An often under-appreciated element of automotive safety is communication — giving some sort of hint to everyone around you about what you’re planning to do in that car of yours can only be a good thing, right? Of course, the indication of turns is the most frequent and common purely-selfless act that we humans undertake, as it lets people around you know your directional intent, and prepare accordingly. Volvo, a carmaker with a longtime focus on safety, understood this, and while the brand wasn’t the first to market with flashing electric turn indicators (that honor belongs to Buick, in 1939) it did offer a really unique version of them in the early 1950s, and even though they were a failure, the device was interesting enough to get its own display in Volvo’s museum and, it seems, other museums. It’s the Fixlight 1180, also known as the Takgök, or “Cuckoo on the Roof.”
The Fixlight 1180 was in many ways a fairly conventional approach to electrical turn indication in that it involved blinking amber lights, but that’s about where the similarities end, because the location and design of the 1180 was just so damn weird, even for the era.
Here’s how Volvo’s museum describes the — frankly pathetic — Fixlight 1180:
Fixlight 1180 – “Cuckoo on the Roof”
The Fixlight 1180 was a direction indicator mounted on the roof of PV444 for a few years in the early 1950s. Popular humor swiftly gave it the name “Cuckoo on the Roof.” It was manufacture Fixtabriken in Majorna, Gothenburg. The owner of the factory was a good friend with one of the founders of Volvo, Assar Gabrielsson. The device was never a success. It had low visibility in daylight, caused water leakage and made impossible to have a roof rack, but it created a lot of cheerfulness with its appearance!
“Cuckoo on the Roof” was only available for two years, between September 1950 and August 1952. Ceiling-mounted indicators were prohibited by Swedish law from new year 1952/53. The replacement indicators was mounted on the B-pillar but were also manufactured by Fixfabriken. The company was a major supplier to Volvo Trucks both before and after “Cuckoo on the Roof” and still produces locks for garages.
There’s a lot of remarkable things to learn in those two short paragraphs, and they’re mostly breaking down why having your turn indicators in a roof-mounted little wing is such bad idea. You can’t use a roof rack, bad visibility, causes leaks — really, and I’m sure it had some amount of aerodynamic penalty as well. It seems to have proven to be so crappy that Sweden actually made roof-mounted indicators illegal the year they went off the market.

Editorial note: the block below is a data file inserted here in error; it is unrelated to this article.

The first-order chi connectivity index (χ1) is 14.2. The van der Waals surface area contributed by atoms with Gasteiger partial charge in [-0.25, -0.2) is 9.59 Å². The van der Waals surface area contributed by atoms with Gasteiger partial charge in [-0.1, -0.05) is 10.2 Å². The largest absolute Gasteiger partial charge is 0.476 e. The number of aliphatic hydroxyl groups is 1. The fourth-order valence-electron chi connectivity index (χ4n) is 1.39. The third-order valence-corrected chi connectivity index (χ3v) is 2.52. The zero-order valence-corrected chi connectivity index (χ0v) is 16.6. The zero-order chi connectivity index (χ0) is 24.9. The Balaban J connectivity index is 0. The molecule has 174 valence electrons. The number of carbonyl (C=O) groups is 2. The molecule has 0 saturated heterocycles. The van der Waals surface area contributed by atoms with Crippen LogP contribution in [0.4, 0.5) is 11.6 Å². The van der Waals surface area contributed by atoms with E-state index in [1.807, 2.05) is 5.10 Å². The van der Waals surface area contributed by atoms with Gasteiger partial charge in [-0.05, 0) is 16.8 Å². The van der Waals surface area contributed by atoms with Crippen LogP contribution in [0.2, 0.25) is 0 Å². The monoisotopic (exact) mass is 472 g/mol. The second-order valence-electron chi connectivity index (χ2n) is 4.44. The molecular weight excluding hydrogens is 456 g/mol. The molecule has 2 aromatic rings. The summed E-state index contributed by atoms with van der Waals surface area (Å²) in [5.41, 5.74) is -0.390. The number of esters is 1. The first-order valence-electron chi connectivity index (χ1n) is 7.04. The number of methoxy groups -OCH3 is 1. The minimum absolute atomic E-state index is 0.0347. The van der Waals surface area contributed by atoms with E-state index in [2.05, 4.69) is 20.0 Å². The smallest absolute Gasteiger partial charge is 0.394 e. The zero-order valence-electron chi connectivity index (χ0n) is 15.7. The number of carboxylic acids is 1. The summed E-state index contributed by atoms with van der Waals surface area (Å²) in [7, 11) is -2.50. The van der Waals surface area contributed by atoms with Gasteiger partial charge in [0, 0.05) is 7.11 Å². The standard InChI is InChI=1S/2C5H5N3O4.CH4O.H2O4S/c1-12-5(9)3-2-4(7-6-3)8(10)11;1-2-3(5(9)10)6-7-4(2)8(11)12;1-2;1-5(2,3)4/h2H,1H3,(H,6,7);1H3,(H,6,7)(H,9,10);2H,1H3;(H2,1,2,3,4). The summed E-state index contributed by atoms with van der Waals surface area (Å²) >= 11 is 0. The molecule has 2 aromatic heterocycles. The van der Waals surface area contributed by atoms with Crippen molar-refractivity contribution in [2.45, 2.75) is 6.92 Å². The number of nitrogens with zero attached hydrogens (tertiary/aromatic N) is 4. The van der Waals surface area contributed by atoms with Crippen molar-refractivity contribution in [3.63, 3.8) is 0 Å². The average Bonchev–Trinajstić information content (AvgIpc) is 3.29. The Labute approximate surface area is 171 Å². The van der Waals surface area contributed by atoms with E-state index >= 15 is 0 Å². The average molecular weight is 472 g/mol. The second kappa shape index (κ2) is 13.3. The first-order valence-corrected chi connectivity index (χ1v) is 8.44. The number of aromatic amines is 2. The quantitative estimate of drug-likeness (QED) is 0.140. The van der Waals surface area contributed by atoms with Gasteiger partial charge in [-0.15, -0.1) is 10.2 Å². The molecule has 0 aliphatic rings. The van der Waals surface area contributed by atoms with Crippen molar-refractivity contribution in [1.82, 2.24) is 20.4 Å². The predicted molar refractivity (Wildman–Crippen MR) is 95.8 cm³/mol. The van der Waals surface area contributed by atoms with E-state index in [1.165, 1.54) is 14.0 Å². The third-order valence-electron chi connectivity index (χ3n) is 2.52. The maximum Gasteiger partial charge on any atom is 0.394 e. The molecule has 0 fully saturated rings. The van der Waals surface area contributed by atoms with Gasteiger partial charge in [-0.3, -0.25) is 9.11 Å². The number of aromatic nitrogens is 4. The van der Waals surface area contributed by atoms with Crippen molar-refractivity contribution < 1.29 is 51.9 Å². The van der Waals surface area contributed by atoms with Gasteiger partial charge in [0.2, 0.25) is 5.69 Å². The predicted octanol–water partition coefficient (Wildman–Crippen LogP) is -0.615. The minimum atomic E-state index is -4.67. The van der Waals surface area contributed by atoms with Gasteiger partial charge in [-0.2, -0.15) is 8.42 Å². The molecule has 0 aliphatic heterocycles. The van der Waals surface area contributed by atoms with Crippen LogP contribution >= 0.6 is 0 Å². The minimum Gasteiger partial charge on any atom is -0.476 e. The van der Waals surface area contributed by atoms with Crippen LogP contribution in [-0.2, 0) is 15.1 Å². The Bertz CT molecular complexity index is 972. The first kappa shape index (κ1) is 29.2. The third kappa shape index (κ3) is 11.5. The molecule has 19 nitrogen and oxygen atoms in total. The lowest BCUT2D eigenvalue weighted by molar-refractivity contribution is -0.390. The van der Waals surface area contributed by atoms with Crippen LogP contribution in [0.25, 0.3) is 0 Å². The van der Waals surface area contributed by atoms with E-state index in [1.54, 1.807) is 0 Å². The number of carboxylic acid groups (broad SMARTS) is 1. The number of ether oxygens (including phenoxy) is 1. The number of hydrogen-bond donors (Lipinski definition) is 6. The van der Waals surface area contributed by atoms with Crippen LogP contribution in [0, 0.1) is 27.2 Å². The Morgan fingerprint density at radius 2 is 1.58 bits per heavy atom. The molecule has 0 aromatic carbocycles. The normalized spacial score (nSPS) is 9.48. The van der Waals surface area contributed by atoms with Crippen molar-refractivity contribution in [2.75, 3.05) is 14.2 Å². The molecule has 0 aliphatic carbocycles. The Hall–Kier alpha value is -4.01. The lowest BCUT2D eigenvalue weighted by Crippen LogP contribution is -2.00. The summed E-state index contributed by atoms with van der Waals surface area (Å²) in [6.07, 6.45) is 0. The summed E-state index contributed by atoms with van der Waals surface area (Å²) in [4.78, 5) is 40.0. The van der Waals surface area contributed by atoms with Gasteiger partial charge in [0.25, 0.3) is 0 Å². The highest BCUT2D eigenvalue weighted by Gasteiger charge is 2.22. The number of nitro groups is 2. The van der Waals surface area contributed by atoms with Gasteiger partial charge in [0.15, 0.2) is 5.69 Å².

Think about that: you design something so bad that a whole country doesn’t just say no thanks, they make it a flapjacking crime to do it that way again. That’s got to sting a bit.
One advantage I can see about this thing was that only two bulbs were needed for visibility at front and rear of the car, so if your goal is to save 50% of your bulbs, that’s something. The unit also featured a blue lens in the center, but so far I haven’t been able to find exactly what the purpose of this was; it seems to be just a sort of running/marker lamp, perhaps to help guide the eye to the admittedly unexpected part of the car to get information about turns.
It’s also worth noting that in 1965 Ford was playing with a similar setup they called the Video Pod, which I’m pretty sure I’ve written about years ago. You can see the similar concept at work, though Ford seemed to be going for a more jet-age type design:
Unsurprisingly, this never caught on, either. There was also a periscope sort of rear-view setup going on here, which is what that large hood is over the rear window. Here’s some more details about this odd experiment:
That center lamp was interesting, too:
The center lamp is described as a “deceleration indicator,” which I’m guessing means that it operates when the car slows, regardless of if the brakes are applied or not, such as what might happen when downshifting or coasting up an incline.
I suppose the takeaway from all this is that sticking turn signals on a roof-mounted doohickey has been tried, and doesn’t seem to work. I hope this is helpful to you, somehow. I know it is to me.